It doesn’t have convicts forced into military service or a “gung-ho” Black woman in charge. Brave & The Bold #25 from 1959 doesn’t have either of these things. It was 1959. Preposterous!) If you look at the movie, you’ll see that long-time field leader Rick Flag is flying a “flying lab” and leading a team of scientists against 1950s Cold War sci-fi threats.
There are a lot of dangerous missions the team takes on in this first movie. The name “Suicide” comes from that, not from the threat of being executed by their handlers, which is what makes later movies so different from this one.
The original Suicide Squad isn’t the team that people would come to love, but it shows the military background of Rick Flag and a prototype of the team before Waller changed it to look like her own.
5. Suicide Squad: The Phoenix Gambit
New rules and new boss: anyone who pays them.
1990’s ‘The Phoenix Gambit’ skips forward one year after Amanda Waller was sentenced to prison. DC has used this tactic many times since. It turns out that Waller and the Squad haven’t seen each other for 365 days, but when we do, we learn that she has changed the group’s name from Task Force X to a group of freelance mercenaries that can be hired by anyone.
The A-Team with a body count? Ding!
Batman is the first person they work for, of course.
You should talk to him. He’s got a lot of money.
When Batman and Waller work together, they come up with a new team, mostly made up of old friends, but with a few new people in there, too! Because of the Vs, l, and t in the word “Vlatava,” you can guess it’s a country in Eastern Europe at the heart of the US and the USSR’s long-running Cold War fights.
The Phoenix Gambit is the second time John Ostrander and Kim Yale reworked Waller’s team. This is a rare case of a team being “rebooted” not for a new marketing or creative team, but because the creators wanted to make the story better.
Suicide Squad: The Phoenix Gambit is like a new season of a long-running, well-known TV show. It shows how flexible the team is and how the characters change and react after they have had bad experiences.
6. Bad Blood (2020)
By Tom Taylor & Bruno Redondo
Taylor and Redondo made Injustice a must-read, so it might have been expected that they could handle Suicide Squad. Their approach, which saw them drop almost all of the traditional characters in favor of an all-new (and diverse) cast, and give them a mission that went far beyond “get the bad guys,” was still a pleasant surprise.
This isn’t just because the new characters were almost instantly recognizable. Taylor and Redondo also had fun with Deadshot and Harley Quinn (spoiler alert: one of them doesn’t make it out alive). It’s not even that the ultimate bad guy of this series was a surprise to many people. What made “Bad Blood” work was that it found a new reason for the series and stayed around long enough to bring things to an end before they became boring.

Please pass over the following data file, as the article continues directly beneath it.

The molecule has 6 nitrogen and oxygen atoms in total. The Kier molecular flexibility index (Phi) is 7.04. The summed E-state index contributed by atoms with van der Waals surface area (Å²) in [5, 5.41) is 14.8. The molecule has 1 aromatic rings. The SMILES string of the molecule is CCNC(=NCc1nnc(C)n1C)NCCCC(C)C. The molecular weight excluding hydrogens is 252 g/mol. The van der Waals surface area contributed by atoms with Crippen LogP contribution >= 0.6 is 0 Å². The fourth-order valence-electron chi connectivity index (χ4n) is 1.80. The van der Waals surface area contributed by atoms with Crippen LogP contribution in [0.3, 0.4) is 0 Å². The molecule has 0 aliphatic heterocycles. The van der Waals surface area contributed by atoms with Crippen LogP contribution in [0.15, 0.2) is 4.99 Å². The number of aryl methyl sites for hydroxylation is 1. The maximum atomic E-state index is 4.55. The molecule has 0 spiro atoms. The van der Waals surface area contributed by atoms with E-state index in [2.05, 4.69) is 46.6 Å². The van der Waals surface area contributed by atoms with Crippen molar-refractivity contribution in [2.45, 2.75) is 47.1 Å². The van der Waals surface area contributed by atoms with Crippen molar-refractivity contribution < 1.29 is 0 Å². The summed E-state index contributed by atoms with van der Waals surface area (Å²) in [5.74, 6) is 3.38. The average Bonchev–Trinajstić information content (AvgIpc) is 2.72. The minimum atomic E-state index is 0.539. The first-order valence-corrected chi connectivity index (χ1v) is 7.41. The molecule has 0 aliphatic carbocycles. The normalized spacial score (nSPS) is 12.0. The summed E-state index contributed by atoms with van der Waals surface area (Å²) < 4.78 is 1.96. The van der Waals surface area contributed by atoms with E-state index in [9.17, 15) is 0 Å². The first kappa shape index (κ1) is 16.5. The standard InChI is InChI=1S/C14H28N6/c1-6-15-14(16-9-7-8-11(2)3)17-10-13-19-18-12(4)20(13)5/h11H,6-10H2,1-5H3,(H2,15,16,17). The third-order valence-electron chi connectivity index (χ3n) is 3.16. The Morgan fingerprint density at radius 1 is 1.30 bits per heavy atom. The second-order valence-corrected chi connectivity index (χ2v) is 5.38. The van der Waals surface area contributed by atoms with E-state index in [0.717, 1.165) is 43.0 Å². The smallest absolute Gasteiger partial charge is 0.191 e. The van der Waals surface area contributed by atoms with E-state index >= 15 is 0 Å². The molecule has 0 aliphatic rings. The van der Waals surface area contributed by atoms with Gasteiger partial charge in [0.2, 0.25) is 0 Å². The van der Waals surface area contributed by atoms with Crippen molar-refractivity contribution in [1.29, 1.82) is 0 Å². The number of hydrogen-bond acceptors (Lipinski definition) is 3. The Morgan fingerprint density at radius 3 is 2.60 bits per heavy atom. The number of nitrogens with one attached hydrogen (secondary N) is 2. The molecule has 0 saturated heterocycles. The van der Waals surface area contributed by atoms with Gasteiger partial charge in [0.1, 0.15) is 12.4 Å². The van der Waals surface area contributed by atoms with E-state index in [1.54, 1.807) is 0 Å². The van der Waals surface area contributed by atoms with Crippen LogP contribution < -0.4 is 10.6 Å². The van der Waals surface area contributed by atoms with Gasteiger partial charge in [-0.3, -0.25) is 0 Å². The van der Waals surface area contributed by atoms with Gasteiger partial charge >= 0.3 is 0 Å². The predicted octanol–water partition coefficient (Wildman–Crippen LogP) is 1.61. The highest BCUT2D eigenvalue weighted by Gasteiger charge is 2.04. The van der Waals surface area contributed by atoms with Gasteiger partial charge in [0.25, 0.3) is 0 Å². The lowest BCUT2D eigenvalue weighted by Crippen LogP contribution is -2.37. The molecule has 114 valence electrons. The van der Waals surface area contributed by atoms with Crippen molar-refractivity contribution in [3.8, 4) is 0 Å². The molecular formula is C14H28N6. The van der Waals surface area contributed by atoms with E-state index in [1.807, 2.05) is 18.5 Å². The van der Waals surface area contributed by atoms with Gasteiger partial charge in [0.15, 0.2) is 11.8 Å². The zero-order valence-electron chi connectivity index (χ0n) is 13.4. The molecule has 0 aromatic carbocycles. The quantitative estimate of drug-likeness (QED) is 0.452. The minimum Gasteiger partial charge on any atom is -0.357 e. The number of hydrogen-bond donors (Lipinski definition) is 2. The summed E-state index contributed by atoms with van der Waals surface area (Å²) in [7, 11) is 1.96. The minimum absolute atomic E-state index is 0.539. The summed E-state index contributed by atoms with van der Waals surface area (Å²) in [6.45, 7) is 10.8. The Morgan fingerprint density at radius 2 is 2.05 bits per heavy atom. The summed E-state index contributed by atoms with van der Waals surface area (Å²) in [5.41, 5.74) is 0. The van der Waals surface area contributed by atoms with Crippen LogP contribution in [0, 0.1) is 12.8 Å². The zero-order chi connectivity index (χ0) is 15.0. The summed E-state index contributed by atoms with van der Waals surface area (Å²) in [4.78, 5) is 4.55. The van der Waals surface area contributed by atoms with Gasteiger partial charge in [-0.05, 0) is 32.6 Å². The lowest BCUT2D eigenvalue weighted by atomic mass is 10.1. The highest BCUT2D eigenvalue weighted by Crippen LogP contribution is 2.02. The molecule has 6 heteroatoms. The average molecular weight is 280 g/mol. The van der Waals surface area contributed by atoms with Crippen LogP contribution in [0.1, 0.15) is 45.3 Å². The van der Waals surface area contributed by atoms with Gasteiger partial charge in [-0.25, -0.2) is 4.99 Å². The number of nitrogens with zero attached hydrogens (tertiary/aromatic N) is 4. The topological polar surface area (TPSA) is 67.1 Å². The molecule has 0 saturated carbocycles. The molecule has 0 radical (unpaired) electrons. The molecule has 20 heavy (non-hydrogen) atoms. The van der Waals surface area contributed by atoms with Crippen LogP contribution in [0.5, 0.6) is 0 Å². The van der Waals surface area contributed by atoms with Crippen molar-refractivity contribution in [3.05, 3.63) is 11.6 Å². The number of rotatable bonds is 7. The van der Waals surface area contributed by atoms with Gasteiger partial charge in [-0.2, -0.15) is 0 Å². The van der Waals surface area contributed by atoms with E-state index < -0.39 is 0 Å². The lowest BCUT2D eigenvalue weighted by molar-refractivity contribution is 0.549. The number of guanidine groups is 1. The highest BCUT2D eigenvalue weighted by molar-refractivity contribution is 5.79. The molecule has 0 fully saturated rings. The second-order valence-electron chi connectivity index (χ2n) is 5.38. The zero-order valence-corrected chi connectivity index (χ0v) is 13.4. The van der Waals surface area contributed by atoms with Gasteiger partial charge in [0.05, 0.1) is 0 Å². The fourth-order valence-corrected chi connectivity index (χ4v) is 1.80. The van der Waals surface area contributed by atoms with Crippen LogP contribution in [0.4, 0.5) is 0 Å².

Check out Injustice: Gods Among Us and Injustice 2. If you like it, you should already know about them. Do you know that the show is about an evil Superman and superheroes who fight each other in a video game? I do. But it’s also one of the most upbeat and exciting DC superhero shows in recent memory! This, as well as the new Injustice: Year Zero even more so. Taylor’s DCeased, with Trevor Hairsine, is another good place to go if you haven’t already been there. It’s even good for people who don’t like zombie stories!
7. Burning Down The House (2017)
By Rob Williams & John Romita Jr.
So why didn’t anyone come up with a story that asked the obvious question: Why doesn’t anyone just kill Amanda Waller? It’s more than surprising that it took so long for someone to come up with a story that asked the obvious question.
So, of course, there must be more to it than that. There’s a whodunnit over who did it, and what it might mean for the Squad as a whole that their handler has been shot dead, and so on. Williams makes a murder mystery into something much weirder, and Romita’s art is fun to look at because it makes you think of all the different grimy scenes you’d expect from him in this twisty story where nothing is what it seems.
Check out the rest of Williams’ run, especially his climactic stories, which emphasize even more that no one can run with the Squad for too long without having blood on their hands and a price to pay. Williams may have been a little more political than he thought when he wrote “Drain the Swamp” and “Shock and Awe.”